After the recent release of the book “The People Shall Rule: ACORN, Community Organizing, and the Struggle for Economic Justice,” Professor Robert Fisher has been in the news. A distinguished scholar and professor of community organization at the University of Connecticut, Fisher shares a critical analysis on the contributions and challenges of ACORN (Association of Community Organizations for Reform Now), the nation’s largest community organization of low- and moderate-income families in the nation.
National and local media have sought Professor Fisher’s expertise about ACORN since Vanderbilt University Press released his book. Fisher’s specializations and research interests include community organizing, urban policy, social movements and theory, and social welfare history. He is widely published on issues of urban policy, privatization and social service delivery, community organization and neighborhoods, and urban social movements. Fisher’s works include the well regarded book, Let the People Decide: Neighborhood Organizing in America, and more recently co-author of Settlement Houses Under Siege: The Struggle to Sustain Community Organizations in New York City.
Excerpts and links to full articles follow.
As ACORN grew, so did its clout and its problems
By Barbara Barrett | McClatchy Newspapers, Posted on Friday, September 18, 2009. The story was reprinted in several national and local newspapers and internet news sites.
“Robert Fisher, a professor of community organization at the University of Connecticut, said ACORN and its budget grew significantly during the second Bush administration as society became more stratified.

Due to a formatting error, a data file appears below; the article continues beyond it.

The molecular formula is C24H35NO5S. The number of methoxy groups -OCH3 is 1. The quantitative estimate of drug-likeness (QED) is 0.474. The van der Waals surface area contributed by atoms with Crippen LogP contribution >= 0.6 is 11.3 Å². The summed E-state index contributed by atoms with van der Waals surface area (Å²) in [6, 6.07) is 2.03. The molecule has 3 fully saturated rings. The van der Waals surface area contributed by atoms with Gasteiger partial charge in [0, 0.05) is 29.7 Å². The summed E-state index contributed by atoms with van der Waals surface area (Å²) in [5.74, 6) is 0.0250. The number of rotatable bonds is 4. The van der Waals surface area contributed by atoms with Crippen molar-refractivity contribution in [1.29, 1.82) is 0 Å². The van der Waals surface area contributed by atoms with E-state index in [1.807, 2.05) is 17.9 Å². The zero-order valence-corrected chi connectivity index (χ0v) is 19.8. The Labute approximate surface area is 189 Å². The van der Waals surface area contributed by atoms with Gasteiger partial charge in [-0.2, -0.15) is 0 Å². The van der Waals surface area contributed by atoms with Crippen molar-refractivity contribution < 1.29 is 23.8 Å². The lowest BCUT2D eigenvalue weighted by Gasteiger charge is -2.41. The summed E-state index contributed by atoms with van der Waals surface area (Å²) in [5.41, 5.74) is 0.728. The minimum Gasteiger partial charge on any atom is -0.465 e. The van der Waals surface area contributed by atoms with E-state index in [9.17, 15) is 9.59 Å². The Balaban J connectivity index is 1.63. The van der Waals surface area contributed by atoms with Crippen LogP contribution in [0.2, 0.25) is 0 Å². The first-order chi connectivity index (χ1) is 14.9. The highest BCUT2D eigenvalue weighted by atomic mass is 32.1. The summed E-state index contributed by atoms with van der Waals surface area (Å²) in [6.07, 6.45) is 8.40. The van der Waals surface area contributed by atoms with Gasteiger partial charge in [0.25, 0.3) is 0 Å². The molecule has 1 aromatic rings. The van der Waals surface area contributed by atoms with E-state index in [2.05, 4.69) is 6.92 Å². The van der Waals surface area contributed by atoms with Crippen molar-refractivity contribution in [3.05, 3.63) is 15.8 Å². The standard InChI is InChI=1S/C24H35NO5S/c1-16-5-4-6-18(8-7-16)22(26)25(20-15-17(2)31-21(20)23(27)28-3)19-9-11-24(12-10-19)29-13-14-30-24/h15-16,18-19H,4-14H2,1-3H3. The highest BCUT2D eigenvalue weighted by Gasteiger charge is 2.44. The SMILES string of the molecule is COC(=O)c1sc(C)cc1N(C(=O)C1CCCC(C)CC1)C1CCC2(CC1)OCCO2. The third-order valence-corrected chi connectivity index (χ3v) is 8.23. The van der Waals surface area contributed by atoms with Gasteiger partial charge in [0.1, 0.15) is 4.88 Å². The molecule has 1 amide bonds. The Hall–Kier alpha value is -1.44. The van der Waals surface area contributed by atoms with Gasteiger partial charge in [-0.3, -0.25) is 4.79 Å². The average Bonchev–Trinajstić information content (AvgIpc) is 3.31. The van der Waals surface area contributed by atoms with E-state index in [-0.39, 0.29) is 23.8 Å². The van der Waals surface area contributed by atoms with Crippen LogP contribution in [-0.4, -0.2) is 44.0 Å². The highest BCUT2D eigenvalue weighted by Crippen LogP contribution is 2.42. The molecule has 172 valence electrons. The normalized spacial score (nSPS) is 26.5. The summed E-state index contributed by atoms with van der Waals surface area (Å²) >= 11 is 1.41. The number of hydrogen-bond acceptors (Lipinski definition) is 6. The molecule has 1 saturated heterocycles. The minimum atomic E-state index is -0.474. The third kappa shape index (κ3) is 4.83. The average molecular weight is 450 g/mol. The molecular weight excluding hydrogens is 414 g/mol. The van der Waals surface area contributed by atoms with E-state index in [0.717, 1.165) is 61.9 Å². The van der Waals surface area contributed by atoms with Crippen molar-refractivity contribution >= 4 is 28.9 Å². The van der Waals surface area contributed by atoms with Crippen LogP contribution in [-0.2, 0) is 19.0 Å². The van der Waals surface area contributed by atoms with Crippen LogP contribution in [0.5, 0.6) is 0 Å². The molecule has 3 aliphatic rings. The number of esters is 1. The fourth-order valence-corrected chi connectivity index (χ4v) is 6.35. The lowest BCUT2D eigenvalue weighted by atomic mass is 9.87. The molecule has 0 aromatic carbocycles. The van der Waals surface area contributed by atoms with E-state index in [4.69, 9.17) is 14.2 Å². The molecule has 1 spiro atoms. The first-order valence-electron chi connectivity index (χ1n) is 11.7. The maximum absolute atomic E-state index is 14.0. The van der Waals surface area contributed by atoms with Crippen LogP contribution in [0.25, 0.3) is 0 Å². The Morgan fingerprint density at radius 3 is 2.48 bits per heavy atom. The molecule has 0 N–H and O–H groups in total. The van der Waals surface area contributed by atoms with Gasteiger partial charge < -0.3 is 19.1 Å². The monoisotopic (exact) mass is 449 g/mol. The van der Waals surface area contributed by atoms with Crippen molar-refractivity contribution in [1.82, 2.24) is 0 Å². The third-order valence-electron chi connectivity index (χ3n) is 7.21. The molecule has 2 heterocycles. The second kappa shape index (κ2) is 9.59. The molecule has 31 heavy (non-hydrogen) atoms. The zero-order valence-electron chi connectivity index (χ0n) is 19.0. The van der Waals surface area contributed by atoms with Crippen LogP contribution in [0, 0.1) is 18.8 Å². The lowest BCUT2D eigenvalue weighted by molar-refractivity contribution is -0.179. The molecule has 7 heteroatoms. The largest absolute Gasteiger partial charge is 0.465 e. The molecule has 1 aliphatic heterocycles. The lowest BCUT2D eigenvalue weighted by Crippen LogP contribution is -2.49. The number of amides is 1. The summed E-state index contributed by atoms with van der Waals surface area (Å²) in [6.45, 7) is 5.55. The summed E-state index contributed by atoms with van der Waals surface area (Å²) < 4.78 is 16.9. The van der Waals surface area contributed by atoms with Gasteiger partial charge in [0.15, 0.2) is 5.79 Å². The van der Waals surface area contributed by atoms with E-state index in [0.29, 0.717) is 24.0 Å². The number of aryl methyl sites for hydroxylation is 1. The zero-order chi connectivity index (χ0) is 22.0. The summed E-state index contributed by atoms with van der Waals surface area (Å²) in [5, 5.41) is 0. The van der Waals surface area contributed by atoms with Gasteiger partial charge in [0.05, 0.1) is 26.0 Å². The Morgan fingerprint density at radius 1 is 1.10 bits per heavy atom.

“ACORN was being a force for progressive change,” said Fisher, editor of an upcoming book, “The People Shall Rule: ACORN, Community Organizing, and the Struggle for Economic Justice,” due out next month from Vanderbilt University Press.
ACORN succeeded in part, he said, because it worked as a blend of local activists backed by a national structure.
“In their campaign against H&R Block, they were able to hold demonstrations at Block offices at 55 different sites around the nation simultaneously, so they could get the attention of a Fortune 500 company,” Fisher said.
“All of a sudden they had this infusion of money,” Fisher said. “They became much more of a national force. … They needed to become more formalized and more careful about what was going on, and they made errors.”
Read the complete article at: http://www.csmonitor.com/USA/2009/0919/p02s13-usgn.html
ACORN scandal: How much federal funding does it get?By Michael B. Farrell | The Christian Science Monitor, September 19, 2009 edition
The group’s dual local and national focus is considered unique in the world of community organizing, says Robert Fisher, professor of community organization at the University of Connecticut in Hartford and editor of a book on ACORN.
Professor Fisher says the scorn directed at ACORN “comes with the turf” because the group has become a significant player in US politics.
But, he adds, in the current debate about ACORN, “it seems that only one side is being heard.”
Read the complete article at: http://www.csmonitor.com/2009/0919/p02s13-usgn.html .
For more information regarding Professor Fisher’s book and its content, http://www.vanderbilt.edu/university-press/book/9780826516572